- The Washington Times - Tuesday, February 14, 2006


Health and Human Services Secretary Michael O. Leavitt said yesterday that the administration soon would enter into contracts with manufacturers to produce a bird-flu vaccine, rapid tests to detect the virus and technology that would make the available vaccine go further.

At the same time, the government will not wait for the virus to arrive before granting liability protections to those manufacturers and others that make products needed to battle a pandemic.

“At some point in that process, we’ll need to deal with the issue of liability,” he said.

The avian flu has killed at least 88 persons in Asia and Turkey since 2003, the World Health Organization reports. Birds carrying the virus also have been detected in Italy, Greece and Nigeria. No cases of person-to-person transmission of the virus have been reported.

In December, Congress gave Mr. Leavitt the authority to declare when products are necessary “countermeasures” for a public health emergency. The manufacturers and distributors of such products will have sweeping liability protections.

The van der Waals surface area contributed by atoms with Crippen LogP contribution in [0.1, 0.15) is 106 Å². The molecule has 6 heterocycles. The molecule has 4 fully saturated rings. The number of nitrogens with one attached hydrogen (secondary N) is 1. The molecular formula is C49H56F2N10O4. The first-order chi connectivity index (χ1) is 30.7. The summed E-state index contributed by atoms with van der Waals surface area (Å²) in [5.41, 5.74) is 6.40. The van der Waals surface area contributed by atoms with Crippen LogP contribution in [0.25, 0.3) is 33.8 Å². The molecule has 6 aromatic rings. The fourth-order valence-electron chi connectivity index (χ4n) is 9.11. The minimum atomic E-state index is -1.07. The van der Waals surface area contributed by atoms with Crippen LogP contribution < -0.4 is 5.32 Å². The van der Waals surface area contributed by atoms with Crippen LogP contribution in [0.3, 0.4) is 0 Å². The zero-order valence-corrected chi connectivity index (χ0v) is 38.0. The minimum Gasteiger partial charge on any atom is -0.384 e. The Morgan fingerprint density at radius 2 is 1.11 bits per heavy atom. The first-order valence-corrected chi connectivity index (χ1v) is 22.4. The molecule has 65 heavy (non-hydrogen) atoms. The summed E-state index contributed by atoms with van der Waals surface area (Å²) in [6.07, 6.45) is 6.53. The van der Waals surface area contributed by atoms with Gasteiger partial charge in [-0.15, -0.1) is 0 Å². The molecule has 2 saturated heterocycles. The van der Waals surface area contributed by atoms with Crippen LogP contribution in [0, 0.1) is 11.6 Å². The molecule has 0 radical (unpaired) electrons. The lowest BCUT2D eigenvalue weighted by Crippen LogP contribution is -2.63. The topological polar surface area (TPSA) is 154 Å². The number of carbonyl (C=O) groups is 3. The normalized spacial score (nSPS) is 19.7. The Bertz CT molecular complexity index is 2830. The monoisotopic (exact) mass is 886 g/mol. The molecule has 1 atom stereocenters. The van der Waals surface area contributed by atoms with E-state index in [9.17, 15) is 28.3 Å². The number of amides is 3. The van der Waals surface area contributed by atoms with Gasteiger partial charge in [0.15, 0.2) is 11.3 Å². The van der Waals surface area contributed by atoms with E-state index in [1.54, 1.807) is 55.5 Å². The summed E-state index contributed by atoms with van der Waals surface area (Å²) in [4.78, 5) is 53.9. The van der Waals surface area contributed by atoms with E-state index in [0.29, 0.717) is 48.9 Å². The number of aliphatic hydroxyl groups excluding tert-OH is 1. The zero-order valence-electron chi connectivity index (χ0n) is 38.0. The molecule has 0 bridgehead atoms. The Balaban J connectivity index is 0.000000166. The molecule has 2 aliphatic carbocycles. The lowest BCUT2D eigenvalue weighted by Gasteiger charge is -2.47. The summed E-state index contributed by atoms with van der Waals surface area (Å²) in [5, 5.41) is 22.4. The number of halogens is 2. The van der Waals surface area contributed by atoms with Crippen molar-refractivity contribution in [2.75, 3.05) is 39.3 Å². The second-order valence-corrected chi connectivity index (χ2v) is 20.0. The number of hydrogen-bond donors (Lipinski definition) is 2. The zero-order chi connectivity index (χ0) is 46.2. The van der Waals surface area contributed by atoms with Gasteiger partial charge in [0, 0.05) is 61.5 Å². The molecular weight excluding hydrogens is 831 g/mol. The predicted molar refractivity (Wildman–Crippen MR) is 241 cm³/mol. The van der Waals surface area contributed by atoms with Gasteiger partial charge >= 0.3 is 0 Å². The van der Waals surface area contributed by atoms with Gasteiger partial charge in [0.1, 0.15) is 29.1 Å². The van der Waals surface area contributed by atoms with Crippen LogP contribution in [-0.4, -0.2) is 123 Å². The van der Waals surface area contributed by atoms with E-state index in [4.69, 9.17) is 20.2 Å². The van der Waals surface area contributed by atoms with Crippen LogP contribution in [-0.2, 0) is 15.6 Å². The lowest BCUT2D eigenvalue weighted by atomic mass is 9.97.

Under the protections, people injured by a vaccine against bird flu would have to prove willful misconduct to bring a claim for damages. Critics have said that such a high threshold would make it almost impossible for people injured by a drug to file a lawsuit.

Mr. Leavitt said vaccine manufacturers may want the extra protections before conducting clinical trials.

“If you’re a vaccine manufacturer, you’re likely not going to want to move to that step unless you’ve got adequate liability protection.” he said.

Chris Mather, a spokeswoman for the Association of Trial Lawyers of America, said the protections were nothing more than payback to the administration’s corporate friends.

“It is not surprising they’re moving as quickly as possible to provide these protections for drug companies, some of which have a history of producing and keeping dangerous drugs on the market,” Miss Mather said.

Mr. Leavitt said there is no reason to think that the avian flu virus, known as H5N1, will stop its migration.

“At some point in time, there will be a wild bird that will be discovered [with the virus] in the United States,” he said. “That in itself won’t be an emergency. That is something we should expect.”

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